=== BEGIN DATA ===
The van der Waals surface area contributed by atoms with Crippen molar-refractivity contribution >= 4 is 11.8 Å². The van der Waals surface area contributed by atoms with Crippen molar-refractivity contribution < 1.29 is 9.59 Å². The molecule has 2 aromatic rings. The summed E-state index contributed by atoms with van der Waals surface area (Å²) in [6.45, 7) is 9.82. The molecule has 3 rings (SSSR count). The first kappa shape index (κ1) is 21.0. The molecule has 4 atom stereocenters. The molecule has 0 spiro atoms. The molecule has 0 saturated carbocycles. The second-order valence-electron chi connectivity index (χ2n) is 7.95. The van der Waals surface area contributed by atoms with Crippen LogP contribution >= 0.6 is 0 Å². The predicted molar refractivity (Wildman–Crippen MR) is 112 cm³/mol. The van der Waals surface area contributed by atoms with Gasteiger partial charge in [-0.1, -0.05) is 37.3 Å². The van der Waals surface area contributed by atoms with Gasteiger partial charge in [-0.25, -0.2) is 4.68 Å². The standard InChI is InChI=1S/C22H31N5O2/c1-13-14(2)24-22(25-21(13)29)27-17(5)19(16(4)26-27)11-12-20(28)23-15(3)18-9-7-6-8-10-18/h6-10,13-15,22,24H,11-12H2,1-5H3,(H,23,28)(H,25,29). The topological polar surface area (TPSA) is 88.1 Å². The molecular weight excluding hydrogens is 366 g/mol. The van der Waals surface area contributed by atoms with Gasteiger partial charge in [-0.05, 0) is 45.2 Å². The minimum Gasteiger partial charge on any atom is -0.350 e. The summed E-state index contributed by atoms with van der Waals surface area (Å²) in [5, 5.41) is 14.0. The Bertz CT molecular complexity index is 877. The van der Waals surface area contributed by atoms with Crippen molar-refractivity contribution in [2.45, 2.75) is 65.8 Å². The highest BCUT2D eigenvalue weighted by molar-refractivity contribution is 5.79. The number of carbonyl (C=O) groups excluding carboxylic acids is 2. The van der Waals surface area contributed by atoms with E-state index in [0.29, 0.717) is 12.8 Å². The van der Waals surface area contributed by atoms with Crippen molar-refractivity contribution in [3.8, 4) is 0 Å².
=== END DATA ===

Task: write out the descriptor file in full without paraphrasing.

The van der Waals surface area contributed by atoms with Crippen molar-refractivity contribution >= 4 is 11.8 Å². The van der Waals surface area contributed by atoms with Crippen molar-refractivity contribution < 1.29 is 9.59 Å². The molecule has 2 aromatic rings. The summed E-state index contributed by atoms with van der Waals surface area (Å²) in [6.45, 7) is 9.82. The molecule has 3 rings (SSSR count). The first kappa shape index (κ1) is 21.0. The molecule has 4 atom stereocenters. The molecule has 0 spiro atoms. The molecule has 0 saturated carbocycles. The second-order valence-electron chi connectivity index (χ2n) is 7.95. The van der Waals surface area contributed by atoms with Crippen LogP contribution >= 0.6 is 0 Å². The predicted molar refractivity (Wildman–Crippen MR) is 112 cm³/mol. The van der Waals surface area contributed by atoms with Gasteiger partial charge in [-0.1, -0.05) is 37.3 Å². The van der Waals surface area contributed by atoms with Gasteiger partial charge in [-0.25, -0.2) is 4.68 Å². The standard InChI is InChI=1S/C22H31N5O2/c1-13-14(2)24-22(25-21(13)29)27-17(5)19(16(4)26-27)11-12-20(28)23-15(3)18-9-7-6-8-10-18/h6-10,13-15,22,24H,11-12H2,1-5H3,(H,23,28)(H,25,29). The topological polar surface area (TPSA) is 88.1 Å². The molecular weight excluding hydrogens is 366 g/mol. The van der Waals surface area contributed by atoms with Gasteiger partial charge in [-0.05, 0) is 45.2 Å². The minimum Gasteiger partial charge on any atom is -0.350 e. The summed E-state index contributed by atoms with van der Waals surface area (Å²) in [5, 5.41) is 14.0. The Bertz CT molecular complexity index is 877. The van der Waals surface area contributed by atoms with Crippen molar-refractivity contribution in [2.45, 2.75) is 65.8 Å². The highest BCUT2D eigenvalue weighted by molar-refractivity contribution is 5.79. The number of carbonyl (C=O) groups excluding carboxylic acids is 2. The van der Waals surface area contributed by atoms with E-state index in [0.29, 0.717) is 12.8 Å². The van der Waals surface area contributed by atoms with Crippen molar-refractivity contribution in [3.8, 4) is 0 Å².